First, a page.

Since urine testing is the most relevant form of drug testing for most consumers, it’s a good place to start. The reason this form of testing is so popular is that urine tests are inexpensive to perform and have a longer detection window than most other forms of testing.
Urine tests don’t actually look for THC in the test-taker’s sample. Instead, they check for THC metabolites, or THC-COOH. This chemical is formed by the liver as it breaks down THC, and unfortunately, it remains in the body for longer than THC itself.
As a general rule, urine tests can detect marijuana in a consumer’s system for between 3 and 30 days after last use. The factors described above all play a role in determining how long urine tests are effective, though. Someone who has used marijuana only once can expect to test positive for between 1 and 16 days, while a frequent, heavy user should expect to test positive for at least a month after his or her last use.
Those with high levels of body fat and low metabolisms who use high-potency marijuana products multiple times per day should always err on the side of caution. The longest even a heavy pot smoker has ever reported testing positive after a period of abstinence is 45 to 90 days after last use. It may sound excessive to abstain from smoking for three months before a drug test, but for heavy smokers, that may be what it takes.
Saliva tests are only used infrequently to test for cannabis. They only detect THC for approximately 12 hours after a consumer’s last use. The flip side of that coin is that while urine tests typically don’t detect marijuana use for at least a day after consumers smoke marijuana, saliva tests show positive results within the hour.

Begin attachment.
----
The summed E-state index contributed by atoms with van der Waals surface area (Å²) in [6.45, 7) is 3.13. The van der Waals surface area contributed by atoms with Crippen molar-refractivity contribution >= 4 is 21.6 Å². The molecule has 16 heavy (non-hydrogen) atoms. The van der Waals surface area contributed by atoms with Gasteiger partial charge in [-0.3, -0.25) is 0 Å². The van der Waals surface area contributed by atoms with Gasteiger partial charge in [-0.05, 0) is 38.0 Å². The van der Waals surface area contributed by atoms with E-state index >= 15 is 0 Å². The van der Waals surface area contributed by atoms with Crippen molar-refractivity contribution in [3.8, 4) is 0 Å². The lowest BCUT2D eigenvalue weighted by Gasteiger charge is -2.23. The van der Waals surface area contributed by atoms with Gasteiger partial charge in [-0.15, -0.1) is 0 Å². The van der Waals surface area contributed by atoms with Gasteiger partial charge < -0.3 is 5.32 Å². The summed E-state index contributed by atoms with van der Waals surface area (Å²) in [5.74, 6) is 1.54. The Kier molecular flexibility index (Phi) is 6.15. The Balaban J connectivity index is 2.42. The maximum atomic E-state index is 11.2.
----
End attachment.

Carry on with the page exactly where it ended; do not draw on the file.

Hair tests are uncommon in today’s world because they are expensive and often inaccurate. Some employers still use them because they can detect the presence of THC and other drugs for much longer than urine, saliva, and blood tests. The detection window for hair tests is one week to 90 days, meaning that people who have smoked marijuana for the first time in three months less than a week before being tested will test negative.
As noted above, hair tests aren’t always accurate. It’s sometimes the case that THC doesn’t bind to the hair follicle, which means it can’t be detected. One 2015 study conducted by Friends Research Institute in Baltimore, MD showed that hair follicle testing correctly identified only 52.3% of self-reported recent marijuana users.
Blood tests are only used commonly in one particular situation. Law enforcement officers use them to determine whether drivers are operating their vehicles under the influence. Unlike urine tests, blood tests don’t measure levels of THC byproducts, but the active THC itself. As a result, they’re only effective for three to four hours after last use, regardless of how frequently the driver had been smoking prior to that time window.
THC Concentrations by Consumption Method